Who’s building mobile Websites? Pizzerias and plumbers

Mom and pop pizzerias love – and I mean love — the mobile Web. Why? There’s a feature embedded in many of their sites called click-to-call that allows a hungry, and quite possibly stoned, mobile surfer to initiate a phone order directly from the Webpage. According to Duda Mobile, which has helped hundreds of local pizzerias go online, the take up rate on click-to-call is nearly 35 percent.
Duda is bringing hundreds of thousands of small-and medium-sized businesses to the mobile Web, giving food trucks and haute cuisine joints, attorneys and dentists, their first taste of the mobile Internet and a means for their customers to find them on their phones.
We last reported on Duda when Google(s goog) tapped the Silicon Valley/Israeli startup to power its Go Mo program, which will optimize any Website for mobile and host it for a year at no charge. But the company has also licensed its service to AT&T(s T), HP(s hpq), Yahoo(s yhoo) and Webs.com, leading to enormous growth in its business. Last August it was hosting less 100,000 sites. Now it’s up 1.65  million, CMO Dennis Mink said.
A good portion of those sites are in the personal rather than the small business category. Duda will allow any user to throw a free but ad-supported mobile-optimized version of their Website online, so anyone wanting to optimize their 100 greatest Baywatch moments tribute page or Twilight fan fiction portal can easily do so. Duda’s primary customers, though, are the ones that either pay $9 a month — or come through Go Mo — to access its premium features.

It beats advertising on public benches

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Including pizzerias, restaurants are Duda’s biggest customers, accounting for 28 percent of its premium sites. Duda recently began direct integration with Open Table, allowing the more sophisticated set to place reservations directly from the mobile browser – rather than just order up delivery with click-to-call.
Food trucks, which already depend heavily on social media to bring in customers, have also begun to use the service, Mink said. For instance, Brooklyn’s Mexicue uses a Duda mobile site to broadcast its trucks’ current location, to point people to its Twitter and Facebook(s fb) accounts and to detail its current menu.
Professional services makes up the next biggest category, encompassing locksmiths, plumbers and a whole lot of lawyers, Mink said. Health and Wellness businesses account for 10 percent of its sites. About half of those are beauty salons and spas, but a good portion of the remaining chunk are doctors and dentists.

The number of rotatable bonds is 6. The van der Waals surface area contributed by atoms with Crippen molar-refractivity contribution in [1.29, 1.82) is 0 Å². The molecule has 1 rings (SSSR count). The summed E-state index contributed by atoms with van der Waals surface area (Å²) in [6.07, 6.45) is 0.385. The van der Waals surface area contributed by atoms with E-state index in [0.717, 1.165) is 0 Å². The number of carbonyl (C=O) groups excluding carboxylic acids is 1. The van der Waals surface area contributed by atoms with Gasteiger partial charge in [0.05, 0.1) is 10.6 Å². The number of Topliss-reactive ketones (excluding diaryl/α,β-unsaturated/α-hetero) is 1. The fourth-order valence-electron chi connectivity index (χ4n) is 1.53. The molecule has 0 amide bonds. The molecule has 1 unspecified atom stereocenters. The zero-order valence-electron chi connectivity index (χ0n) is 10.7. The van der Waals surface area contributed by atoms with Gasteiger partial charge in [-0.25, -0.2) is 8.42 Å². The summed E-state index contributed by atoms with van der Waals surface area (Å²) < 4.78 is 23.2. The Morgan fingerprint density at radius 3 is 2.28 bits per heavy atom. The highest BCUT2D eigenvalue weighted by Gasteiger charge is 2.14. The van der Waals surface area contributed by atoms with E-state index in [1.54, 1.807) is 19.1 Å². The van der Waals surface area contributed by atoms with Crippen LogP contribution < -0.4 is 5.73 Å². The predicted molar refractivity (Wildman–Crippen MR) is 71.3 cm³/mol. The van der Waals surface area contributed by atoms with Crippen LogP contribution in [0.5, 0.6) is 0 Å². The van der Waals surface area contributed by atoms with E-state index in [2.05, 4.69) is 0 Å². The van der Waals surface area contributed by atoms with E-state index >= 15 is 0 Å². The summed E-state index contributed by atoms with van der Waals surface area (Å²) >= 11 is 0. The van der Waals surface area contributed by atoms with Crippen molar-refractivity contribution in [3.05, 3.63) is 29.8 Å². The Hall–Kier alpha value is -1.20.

“For service professionals, they want phone calls,” Mink said. “If you’re a lawyer or a dentist, that’s how you build your livelihood.”
Another major category is travel and tourism, which is dominated by small, privately owned hotels and B&Bs, Mink said. The logic here is that when people are on the road they often don’t have an easy way to access a computer. Having a mobile site is therefore key to landing last-minute business.

What Duda can’t do (but is working on)

Duda’s site builder does have some limitations. It’s not building new and distinct mobile pages for its customers. Rather it automatically plugs content from their full Websites into template pages optimized for the mobile browser. The approach may not be as slick as a custom-designed mobile Website, but it has its advantages, Mink said. It’s cheap, and you can get a mobile Web presence up within minutes. It’s also easier to manage, since any update you make to the full site is automatically reflected in the mobile version.
That said, more sophisticated features don’t carry over to the microbrowser. For the hotel and B&B sites, for instance, it’s a simple button push to call the front desk, but if you try to access their online booking features, you’re taken to a full PC browser page, which is difficult to use on a small screen. Duda also can’t carry over in-site e-commerce features, which explains the dearth of e-retail businesses among its customers.
But Mink said Duda is solving many of those problems through partnerships. Its integration with Open Table allows restaurants to book digital reservations. And it just reached an agreement with eBay(s ebay) to mobilize its ProStores customers retail sites, though it charges more for the feature (a $99 one-time setup fee and a $20 monthly subscription).
Duda has raised $8.4 million since its founding in 2009. Its latest Series B round brought in $6 million and was led by Pitango, Israel’s largest venture capital firm. While the company was founded in Tel Aviv, it is now based in Mountain View, Calif.
Food truck image courtesy of Flickr user edibleNY; Feature photo courtesy of Shutterstock user Lasse Kristensen